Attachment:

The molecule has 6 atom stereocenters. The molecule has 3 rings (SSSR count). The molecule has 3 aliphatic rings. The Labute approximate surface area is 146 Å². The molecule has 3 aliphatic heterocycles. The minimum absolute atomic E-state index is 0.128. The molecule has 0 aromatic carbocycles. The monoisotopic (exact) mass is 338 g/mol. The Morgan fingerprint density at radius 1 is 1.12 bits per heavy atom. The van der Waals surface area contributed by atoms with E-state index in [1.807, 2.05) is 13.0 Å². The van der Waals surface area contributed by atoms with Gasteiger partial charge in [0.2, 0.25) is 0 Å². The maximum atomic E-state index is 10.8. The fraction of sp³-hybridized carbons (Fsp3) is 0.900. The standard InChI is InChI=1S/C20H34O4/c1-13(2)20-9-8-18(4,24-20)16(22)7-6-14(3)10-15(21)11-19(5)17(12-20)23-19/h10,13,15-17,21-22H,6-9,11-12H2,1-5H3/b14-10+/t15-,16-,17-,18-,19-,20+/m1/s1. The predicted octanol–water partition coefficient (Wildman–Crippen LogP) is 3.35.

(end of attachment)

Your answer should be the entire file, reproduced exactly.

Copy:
The molecule has 6 atom stereocenters. The molecule has 3 rings (SSSR count). The molecule has 3 aliphatic rings. The Labute approximate surface area is 146 Å². The molecule has 3 aliphatic heterocycles. The minimum absolute atomic E-state index is 0.128. The molecule has 0 aromatic carbocycles. The monoisotopic (exact) mass is 338 g/mol. The Morgan fingerprint density at radius 1 is 1.12 bits per heavy atom. The van der Waals surface area contributed by atoms with E-state index in [1.807, 2.05) is 13.0 Å². The van der Waals surface area contributed by atoms with Gasteiger partial charge in [0.2, 0.25) is 0 Å². The maximum atomic E-state index is 10.8. The fraction of sp³-hybridized carbons (Fsp3) is 0.900. The standard InChI is InChI=1S/C20H34O4/c1-13(2)20-9-8-18(4,24-20)16(22)7-6-14(3)10-15(21)11-19(5)17(12-20)23-19/h10,13,15-17,21-22H,6-9,11-12H2,1-5H3/b14-10+/t15-,16-,17-,18-,19-,20+/m1/s1. The predicted octanol–water partition coefficient (Wildman–Crippen LogP) is 3.35.